In the final quarter of 2019, the Japanese economy contracted by -1.6 percent (Q /Q), much more than expected. That overall demand would fall was unavoidable due to the increase in value-added tax on October 1, 2019. But now, despite all the measures taken by the government to cushion the VAT shock, the sharpest negative rate in five and a half years has been reported. At the end of the year, consumption alone fell by almost 3 per cent compared with the previous quarter.
However, it was not only the higher consumption tax that had a dampening effect, but also the typhoons last October. November and December were unexpectedly warm, leaving winter clothing on the shelves of retailers and causing sales losses. Japan’s exports, on the other hand, were also down due to weaker demand from China, as were corporate investments. For 2019 as a whole, the economy as a whole is now expected to grow by 0.8 percent.
There is growing concern that Japan could remain in „shrinking mode“ for the time being. In any case, the downside risks have increased considerably as a result of the coronavirus. The virus has already hit Japan’s tourism industry hard. The spending Chinese, who accounted for around a third of foreign visitors to Japan last year, are staying away because Beijing has imposed travel bans. These could last even longer than the beginning of spring. But demand for Japanese preliminary and end products has also collapsed due to the corona epidemic and the current production restrictions in China. This is placing an enormous burden on the Japanese export sector.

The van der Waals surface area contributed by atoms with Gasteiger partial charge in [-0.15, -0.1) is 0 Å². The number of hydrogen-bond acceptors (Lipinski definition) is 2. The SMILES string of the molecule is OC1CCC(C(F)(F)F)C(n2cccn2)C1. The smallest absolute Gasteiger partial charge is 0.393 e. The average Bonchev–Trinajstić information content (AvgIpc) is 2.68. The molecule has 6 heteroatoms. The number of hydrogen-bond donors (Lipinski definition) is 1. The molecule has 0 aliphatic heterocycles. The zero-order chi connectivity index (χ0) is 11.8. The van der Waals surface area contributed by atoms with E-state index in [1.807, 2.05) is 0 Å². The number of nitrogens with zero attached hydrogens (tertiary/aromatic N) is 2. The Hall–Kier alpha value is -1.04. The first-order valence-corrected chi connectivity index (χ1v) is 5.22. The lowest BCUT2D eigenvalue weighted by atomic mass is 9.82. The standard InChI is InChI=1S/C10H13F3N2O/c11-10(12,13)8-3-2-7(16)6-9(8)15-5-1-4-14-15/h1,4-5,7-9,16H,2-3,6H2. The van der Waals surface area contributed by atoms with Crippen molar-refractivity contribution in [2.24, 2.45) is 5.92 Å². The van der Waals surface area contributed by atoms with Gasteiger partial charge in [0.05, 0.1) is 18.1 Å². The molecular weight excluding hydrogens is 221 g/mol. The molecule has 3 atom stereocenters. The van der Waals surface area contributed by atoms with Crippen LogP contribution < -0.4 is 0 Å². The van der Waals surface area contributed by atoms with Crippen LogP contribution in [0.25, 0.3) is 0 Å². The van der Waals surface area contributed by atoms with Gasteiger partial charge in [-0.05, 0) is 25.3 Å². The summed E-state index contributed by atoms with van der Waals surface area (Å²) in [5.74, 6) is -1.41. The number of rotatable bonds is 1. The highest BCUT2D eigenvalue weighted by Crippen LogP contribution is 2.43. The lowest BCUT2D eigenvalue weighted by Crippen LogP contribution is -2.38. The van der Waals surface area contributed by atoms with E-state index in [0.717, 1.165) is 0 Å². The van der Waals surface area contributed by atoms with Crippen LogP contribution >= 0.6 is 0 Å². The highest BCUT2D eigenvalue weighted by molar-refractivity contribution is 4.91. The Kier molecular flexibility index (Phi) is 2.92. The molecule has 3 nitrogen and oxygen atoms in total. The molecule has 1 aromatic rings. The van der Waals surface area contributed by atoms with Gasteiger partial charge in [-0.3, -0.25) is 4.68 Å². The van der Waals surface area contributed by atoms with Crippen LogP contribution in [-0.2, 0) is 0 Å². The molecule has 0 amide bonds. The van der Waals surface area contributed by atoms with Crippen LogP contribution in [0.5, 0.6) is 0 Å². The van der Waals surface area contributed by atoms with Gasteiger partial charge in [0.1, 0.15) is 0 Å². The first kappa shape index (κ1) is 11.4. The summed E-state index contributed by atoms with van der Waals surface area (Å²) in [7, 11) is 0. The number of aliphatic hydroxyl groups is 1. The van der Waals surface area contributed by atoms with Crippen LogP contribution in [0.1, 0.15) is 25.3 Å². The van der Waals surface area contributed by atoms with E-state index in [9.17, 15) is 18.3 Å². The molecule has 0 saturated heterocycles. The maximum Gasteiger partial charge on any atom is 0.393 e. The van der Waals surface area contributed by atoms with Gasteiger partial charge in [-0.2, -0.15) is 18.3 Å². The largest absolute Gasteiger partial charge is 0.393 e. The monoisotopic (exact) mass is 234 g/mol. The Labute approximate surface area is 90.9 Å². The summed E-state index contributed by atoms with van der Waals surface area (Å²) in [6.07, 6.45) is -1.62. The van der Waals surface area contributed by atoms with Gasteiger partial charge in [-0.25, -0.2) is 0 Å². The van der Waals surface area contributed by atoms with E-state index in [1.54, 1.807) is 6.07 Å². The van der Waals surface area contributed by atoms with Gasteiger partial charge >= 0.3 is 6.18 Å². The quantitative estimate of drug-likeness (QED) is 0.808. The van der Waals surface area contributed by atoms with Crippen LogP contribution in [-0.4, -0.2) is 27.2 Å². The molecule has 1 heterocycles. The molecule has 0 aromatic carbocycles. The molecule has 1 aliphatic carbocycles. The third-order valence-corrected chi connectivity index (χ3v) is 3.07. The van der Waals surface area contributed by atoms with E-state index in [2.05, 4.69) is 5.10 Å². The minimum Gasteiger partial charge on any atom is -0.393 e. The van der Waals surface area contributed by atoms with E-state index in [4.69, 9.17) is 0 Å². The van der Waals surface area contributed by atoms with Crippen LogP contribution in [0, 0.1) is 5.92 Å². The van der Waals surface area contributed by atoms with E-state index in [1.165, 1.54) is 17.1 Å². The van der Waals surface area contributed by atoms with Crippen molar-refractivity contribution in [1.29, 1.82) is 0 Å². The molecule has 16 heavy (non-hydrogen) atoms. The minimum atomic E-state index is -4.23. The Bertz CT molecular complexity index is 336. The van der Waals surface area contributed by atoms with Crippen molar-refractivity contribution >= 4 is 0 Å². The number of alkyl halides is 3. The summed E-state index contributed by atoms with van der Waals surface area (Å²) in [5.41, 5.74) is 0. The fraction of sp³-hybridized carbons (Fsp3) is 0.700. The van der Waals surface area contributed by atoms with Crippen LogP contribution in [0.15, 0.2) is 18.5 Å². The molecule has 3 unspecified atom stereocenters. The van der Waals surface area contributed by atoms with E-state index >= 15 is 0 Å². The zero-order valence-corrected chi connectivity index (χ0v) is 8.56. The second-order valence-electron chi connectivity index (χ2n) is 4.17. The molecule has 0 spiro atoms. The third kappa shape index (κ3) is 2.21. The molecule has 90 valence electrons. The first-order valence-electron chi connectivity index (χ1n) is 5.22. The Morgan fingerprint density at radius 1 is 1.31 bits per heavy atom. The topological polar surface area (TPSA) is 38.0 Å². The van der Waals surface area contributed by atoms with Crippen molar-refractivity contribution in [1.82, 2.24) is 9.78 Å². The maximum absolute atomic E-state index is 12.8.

With the slump in growth at the end of 2019, the statistical basis for growth this year has now also deteriorated: a large statistical underhang has emerged. The average growth rate for 2020 could even turn negative again in the worst case and for the first time since 2011. At the same time, the sentiment among companies and private households has not yet recovered to such an extent that one could expect an early and rapid economic turnaround. In view of the current problems, with the coronavirus in the first place, the negative risks clearly outweigh the negative risks.
None of these are encouraging prospects for Japan, which is currently preparing to host the Olympic Games. Nobody in Japan may even think about the possibility of cancelling the summer games in Tokyo, but this scenario is not impossible. This would be a shock for the Japanese.
Translated with www.DeepL.com/Translator (free version)